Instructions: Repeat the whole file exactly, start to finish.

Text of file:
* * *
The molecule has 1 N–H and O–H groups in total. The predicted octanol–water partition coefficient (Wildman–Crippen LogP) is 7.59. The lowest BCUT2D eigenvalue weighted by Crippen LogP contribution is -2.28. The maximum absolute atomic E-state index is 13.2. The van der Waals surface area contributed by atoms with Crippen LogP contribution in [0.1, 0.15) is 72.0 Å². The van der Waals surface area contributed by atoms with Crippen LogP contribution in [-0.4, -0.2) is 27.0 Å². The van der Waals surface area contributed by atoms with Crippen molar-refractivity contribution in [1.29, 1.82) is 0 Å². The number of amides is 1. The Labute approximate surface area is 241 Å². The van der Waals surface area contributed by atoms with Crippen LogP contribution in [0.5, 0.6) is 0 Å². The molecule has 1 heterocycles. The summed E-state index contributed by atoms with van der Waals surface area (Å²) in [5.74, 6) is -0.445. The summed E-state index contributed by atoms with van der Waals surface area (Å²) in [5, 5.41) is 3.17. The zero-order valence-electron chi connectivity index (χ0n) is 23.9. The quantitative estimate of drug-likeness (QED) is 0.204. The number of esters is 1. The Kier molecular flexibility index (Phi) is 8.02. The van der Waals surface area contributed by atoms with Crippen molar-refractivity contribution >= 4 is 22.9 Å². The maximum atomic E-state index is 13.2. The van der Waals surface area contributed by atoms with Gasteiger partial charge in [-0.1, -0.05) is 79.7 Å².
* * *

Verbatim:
The molecule has 1 N–H and O–H groups in total. The predicted octanol–water partition coefficient (Wildman–Crippen LogP) is 7.59. The lowest BCUT2D eigenvalue weighted by Crippen LogP contribution is -2.28. The maximum absolute atomic E-state index is 13.2. The van der Waals surface area contributed by atoms with Crippen LogP contribution in [0.1, 0.15) is 72.0 Å². The van der Waals surface area contributed by atoms with Crippen LogP contribution in [-0.4, -0.2) is 27.0 Å². The van der Waals surface area contributed by atoms with Crippen molar-refractivity contribution in [1.29, 1.82) is 0 Å². The number of amides is 1. The Labute approximate surface area is 241 Å². The van der Waals surface area contributed by atoms with Crippen LogP contribution in [0.5, 0.6) is 0 Å². The molecule has 1 heterocycles. The summed E-state index contributed by atoms with van der Waals surface area (Å²) in [5.74, 6) is -0.445. The summed E-state index contributed by atoms with van der Waals surface area (Å²) in [5, 5.41) is 3.17. The zero-order valence-electron chi connectivity index (χ0n) is 23.9. The quantitative estimate of drug-likeness (QED) is 0.204. The number of esters is 1. The Kier molecular flexibility index (Phi) is 8.02. The van der Waals surface area contributed by atoms with Crippen molar-refractivity contribution >= 4 is 22.9 Å². The maximum atomic E-state index is 13.2. The van der Waals surface area contributed by atoms with Gasteiger partial charge in [-0.1, -0.05) is 79.7 Å².